While researching the Haxalls buried in Hollywood Cemetery I stumbled upon the story of the Mordecai-McCarty duel of 1873, one of Richmond’s last (if not *the* final) fatal duel, ignited by an unfavorable poem published by a jilted lover. At the center of the conflict was Mary Triplett, who would later marry into the Haxall family, but prior to that was well-known in Richmond as one of the loveliest young women in the higher social circles. At one time she was engaged to Page McCarty, but after breaking off the engagement she severed all ties to him. According to an account written by William Royall, who would also play a role in the duel, Page and Mary were thrown together in a dance at the Richmond German in February 1873. Mary left her partner on the dance floor prematurely, an act which embarrassed and angered Page to the point of writing a poem to be published in the Enquirer the next day. When I first read that the poem was of a  risqué nature, I expected more than this, but being that it was 1873, I imagine it took much less to offend a lady’s honor than it does today.

“When Mary’s queenly form I press
In Strauss’ latest waltz,
I would as well her lips caress
Although those lips be false.
“For still with fire love tips his dart,
And kindles up anew
The flames which once consumed my heart
When those dear lips were true.
“Of form so fair, of faith so faint,
If truth were only in her;
Though she’d be then the sweetest saint,
I’d still feel like a sinner.” 

Continue reading ““When Mary’s queenly form I press:” Poem Sparks a Fatal Duel (1873)”

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"Graveyard Tryst Led To Shooting" (1919)

On June 6, 1919, The Washington Times ran an article with an intriguing headline. I’ve posted articles about people unable to resist the romantic allure of the graveyard before, but I somehow overlooked James Frank Kiser‘s murder at the hands of his jilted second wife, Alice. This chapter in Mr. Kiser’s story both begins and ends in the Trinity Lutheran Cemetery in Taneytown, Maryland where his first wife, Annie, was buried. It was during a visit to Annie’s grave that Mr. Kiser struck up a dialogue with Mrs. Ida Reever (possibly “Reaver“) who was also visiting a grave. The Kisers and Reevers lived near each other in Harney so they probably already knew each other. The two left the graveyard together that day, based on the testimony of Dr. Benner, a physician who’d treated both Mr. and Mrs. Kiser on separate occasions. Mr. Kiser confided in the doctor that he felt as if “heads were popping up behind every tombstone watching them” and by the time he got home, Alice knew about her husband’s new friendship via telephone gossip.

Continue reading “"Graveyard Tryst Led To Shooting" (1919)”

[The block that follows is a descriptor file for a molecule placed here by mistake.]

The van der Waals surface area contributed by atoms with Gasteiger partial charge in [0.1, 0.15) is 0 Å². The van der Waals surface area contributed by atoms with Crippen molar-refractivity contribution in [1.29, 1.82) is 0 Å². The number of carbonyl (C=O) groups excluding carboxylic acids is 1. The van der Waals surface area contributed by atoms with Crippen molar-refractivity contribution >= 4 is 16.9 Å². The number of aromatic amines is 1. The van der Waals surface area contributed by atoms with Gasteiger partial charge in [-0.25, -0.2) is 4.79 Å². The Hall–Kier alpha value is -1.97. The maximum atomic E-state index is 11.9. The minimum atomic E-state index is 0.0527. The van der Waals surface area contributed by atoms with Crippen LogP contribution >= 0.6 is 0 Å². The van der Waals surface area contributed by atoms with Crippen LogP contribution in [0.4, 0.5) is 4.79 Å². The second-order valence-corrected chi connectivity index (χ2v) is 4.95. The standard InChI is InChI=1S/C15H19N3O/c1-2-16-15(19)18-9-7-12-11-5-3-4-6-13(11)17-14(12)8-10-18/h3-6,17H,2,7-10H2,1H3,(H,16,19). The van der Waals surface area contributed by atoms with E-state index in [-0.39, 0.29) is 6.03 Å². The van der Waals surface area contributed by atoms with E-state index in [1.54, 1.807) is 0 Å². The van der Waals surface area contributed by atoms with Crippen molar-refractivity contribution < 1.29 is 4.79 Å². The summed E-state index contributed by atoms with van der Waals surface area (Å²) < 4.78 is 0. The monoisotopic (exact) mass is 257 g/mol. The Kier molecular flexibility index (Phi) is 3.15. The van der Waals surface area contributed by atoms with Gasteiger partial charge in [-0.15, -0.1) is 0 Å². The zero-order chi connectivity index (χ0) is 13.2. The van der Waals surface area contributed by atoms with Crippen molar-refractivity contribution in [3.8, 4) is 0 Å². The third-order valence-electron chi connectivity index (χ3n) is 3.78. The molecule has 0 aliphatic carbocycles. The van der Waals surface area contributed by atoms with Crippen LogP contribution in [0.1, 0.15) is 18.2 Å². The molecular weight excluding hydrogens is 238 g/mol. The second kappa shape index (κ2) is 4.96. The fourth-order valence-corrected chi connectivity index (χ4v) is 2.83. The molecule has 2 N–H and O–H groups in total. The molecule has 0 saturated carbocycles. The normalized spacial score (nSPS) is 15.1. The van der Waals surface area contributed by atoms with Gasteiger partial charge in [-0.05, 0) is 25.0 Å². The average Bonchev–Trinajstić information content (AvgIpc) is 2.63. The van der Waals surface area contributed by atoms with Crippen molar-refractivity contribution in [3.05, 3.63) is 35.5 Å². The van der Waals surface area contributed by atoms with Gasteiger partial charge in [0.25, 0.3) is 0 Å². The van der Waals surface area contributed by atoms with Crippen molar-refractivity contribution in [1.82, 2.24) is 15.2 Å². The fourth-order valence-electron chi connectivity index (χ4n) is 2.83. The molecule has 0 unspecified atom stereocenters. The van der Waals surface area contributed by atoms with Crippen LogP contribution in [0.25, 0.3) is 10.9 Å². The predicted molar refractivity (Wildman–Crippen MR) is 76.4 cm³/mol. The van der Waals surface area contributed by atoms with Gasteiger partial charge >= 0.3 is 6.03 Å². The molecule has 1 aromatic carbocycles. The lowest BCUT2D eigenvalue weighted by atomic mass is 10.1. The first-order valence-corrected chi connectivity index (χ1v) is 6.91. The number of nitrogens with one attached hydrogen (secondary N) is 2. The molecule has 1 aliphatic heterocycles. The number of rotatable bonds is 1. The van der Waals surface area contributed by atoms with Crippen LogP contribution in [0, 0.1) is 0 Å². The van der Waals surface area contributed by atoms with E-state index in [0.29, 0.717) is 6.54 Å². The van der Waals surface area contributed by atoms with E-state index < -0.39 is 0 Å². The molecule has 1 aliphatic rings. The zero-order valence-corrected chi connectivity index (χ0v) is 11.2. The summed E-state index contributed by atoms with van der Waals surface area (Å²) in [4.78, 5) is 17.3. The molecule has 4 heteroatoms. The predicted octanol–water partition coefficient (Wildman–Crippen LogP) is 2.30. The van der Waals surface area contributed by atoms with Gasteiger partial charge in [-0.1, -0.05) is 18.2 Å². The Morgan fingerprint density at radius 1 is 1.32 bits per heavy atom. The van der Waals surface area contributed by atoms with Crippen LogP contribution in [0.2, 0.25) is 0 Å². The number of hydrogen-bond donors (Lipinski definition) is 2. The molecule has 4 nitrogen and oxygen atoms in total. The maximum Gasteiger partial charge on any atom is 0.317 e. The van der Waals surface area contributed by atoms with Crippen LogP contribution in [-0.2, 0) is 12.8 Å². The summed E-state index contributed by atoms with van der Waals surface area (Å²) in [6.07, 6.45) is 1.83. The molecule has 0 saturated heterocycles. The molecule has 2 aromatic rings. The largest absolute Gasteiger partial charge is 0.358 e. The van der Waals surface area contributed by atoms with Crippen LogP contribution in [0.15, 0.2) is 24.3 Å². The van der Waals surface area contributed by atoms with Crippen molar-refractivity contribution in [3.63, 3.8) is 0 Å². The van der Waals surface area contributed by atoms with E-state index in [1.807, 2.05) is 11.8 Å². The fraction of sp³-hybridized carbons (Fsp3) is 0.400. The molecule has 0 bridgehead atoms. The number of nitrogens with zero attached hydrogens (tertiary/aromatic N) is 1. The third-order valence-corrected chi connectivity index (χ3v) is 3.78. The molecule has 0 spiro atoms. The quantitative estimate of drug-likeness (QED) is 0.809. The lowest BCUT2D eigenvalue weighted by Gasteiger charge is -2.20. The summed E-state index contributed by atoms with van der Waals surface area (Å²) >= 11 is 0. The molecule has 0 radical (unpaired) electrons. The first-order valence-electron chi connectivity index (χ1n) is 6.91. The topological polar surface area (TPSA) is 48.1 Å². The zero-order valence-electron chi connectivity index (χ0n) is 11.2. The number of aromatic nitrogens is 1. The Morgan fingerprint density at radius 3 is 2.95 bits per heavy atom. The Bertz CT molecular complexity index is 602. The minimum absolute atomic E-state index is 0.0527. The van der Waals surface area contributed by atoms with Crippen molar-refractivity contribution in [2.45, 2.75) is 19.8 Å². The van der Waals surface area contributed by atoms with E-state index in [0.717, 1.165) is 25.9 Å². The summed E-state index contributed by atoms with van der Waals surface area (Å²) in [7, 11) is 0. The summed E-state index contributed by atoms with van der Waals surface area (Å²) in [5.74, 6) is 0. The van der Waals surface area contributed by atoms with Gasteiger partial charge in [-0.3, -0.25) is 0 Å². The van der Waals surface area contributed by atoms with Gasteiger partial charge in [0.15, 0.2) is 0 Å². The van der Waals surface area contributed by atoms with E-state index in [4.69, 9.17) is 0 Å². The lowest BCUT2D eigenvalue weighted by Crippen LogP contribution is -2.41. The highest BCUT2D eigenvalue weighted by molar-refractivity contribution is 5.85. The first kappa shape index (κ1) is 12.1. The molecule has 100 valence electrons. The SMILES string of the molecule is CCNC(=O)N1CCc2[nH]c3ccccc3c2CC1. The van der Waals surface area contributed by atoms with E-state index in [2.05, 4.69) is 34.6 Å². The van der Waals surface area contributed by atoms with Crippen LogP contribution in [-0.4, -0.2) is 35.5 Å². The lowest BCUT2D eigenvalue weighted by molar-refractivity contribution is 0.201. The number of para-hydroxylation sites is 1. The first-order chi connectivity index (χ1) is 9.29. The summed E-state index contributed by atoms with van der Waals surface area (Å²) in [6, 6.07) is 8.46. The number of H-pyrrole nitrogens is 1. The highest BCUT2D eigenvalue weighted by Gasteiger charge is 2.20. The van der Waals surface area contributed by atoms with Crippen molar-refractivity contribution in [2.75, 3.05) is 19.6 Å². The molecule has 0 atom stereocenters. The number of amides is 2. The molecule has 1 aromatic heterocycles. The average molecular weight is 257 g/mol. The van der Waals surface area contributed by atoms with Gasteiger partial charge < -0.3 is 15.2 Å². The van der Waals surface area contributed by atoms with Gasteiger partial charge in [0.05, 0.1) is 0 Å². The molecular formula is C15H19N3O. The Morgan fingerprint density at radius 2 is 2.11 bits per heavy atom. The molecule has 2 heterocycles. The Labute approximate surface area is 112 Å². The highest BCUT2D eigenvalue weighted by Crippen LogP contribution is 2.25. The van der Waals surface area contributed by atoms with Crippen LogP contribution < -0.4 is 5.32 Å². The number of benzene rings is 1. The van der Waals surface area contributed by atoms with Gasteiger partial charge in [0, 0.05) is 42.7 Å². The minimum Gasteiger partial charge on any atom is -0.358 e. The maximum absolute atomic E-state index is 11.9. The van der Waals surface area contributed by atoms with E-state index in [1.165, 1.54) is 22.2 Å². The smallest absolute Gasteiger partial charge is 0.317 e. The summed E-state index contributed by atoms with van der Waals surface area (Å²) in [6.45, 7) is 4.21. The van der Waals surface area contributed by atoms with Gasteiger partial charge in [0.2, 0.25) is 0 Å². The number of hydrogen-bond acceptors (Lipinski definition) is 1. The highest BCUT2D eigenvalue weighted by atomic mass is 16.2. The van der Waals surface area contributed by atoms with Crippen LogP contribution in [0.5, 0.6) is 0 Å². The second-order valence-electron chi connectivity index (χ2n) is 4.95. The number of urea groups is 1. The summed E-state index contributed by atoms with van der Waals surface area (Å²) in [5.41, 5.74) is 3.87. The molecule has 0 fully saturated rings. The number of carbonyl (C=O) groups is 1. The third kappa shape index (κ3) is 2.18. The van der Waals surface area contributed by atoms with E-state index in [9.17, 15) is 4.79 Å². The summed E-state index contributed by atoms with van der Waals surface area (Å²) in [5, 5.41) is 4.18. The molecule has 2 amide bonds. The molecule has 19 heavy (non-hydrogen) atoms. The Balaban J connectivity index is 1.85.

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A (Death) Dream Come True

Anyone who knows me understands the complex relationship I have with my dreams and my desire to decode them.

So what does it all mean? I don’t know. The beauty of this post is that I don’t want to explain anything or support any kind of theory. I’m just going to share reported accounts of death dreams that allegedly came true and you can draw your own conclusions.

Continue reading “A (Death) Dream Come True”

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The Macabre Eccentricities of the Divine Sarah Bernhardt

Public Ledger [TN] 13 Nov. 1873
An 1873 blurb in the Public Ledger about curiosities piqued my interest in actress Sarah Bernhardt, who was sometimes referred to as “The Divine Sarah.” The article claimed that she was in possession of a letter-box that had been fashioned from a human skull. “The jaw moves by means of steel springs, and the teeth can be seen gleaming as white as snow. This ghastly bibelot is called Sophie, and its mouth forms the receptacle of M’lle Bernhardt’s letters, cards, etc.

Continue reading “The Macabre Eccentricities of the Divine Sarah Bernhardt”

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"The Two-Headed Nightingale" – Millie & Christine McCoy

El Paso Daily Herald 20 Aug. 1898
1886 ad for “The Two-Headed Nightingale”


While researching birth anomalies throughout history I came across an article on conjoined twins Millie and Christine McCoy, who have been well-documented but until this time were unknown to me. The article, “An Amiable Pair” referred to Millie and Christine as a “two-headed freak” and a “freak of nature.” (Read this disclaimer about terminology found in the old papers here.) This article mentioned that Millie and Christine, African-Americans who were about 40 in 1898, were very intelligent, able to speak several foreign languages, and were worth around half a million dollars. That was an astounding accumulation of wealth for anyone in 1898, and extremely impressive for the McCoy twins.

Continue reading “"The Two-Headed Nightingale" – Millie & Christine McCoy”

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Stomach Frogs

The Tucamari News, 5 Aug. 1915

I’m no doctor but it doesn’t seem realistic that a frog could survive inside of a person’s stomach, but these clippings from historic newspapers suggest that living frogs have been found inside of people on several occasions. Whether they’re fact-based or total fiction, they’re at least interesting to read.

Continue reading “Stomach Frogs”

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Pickled Infants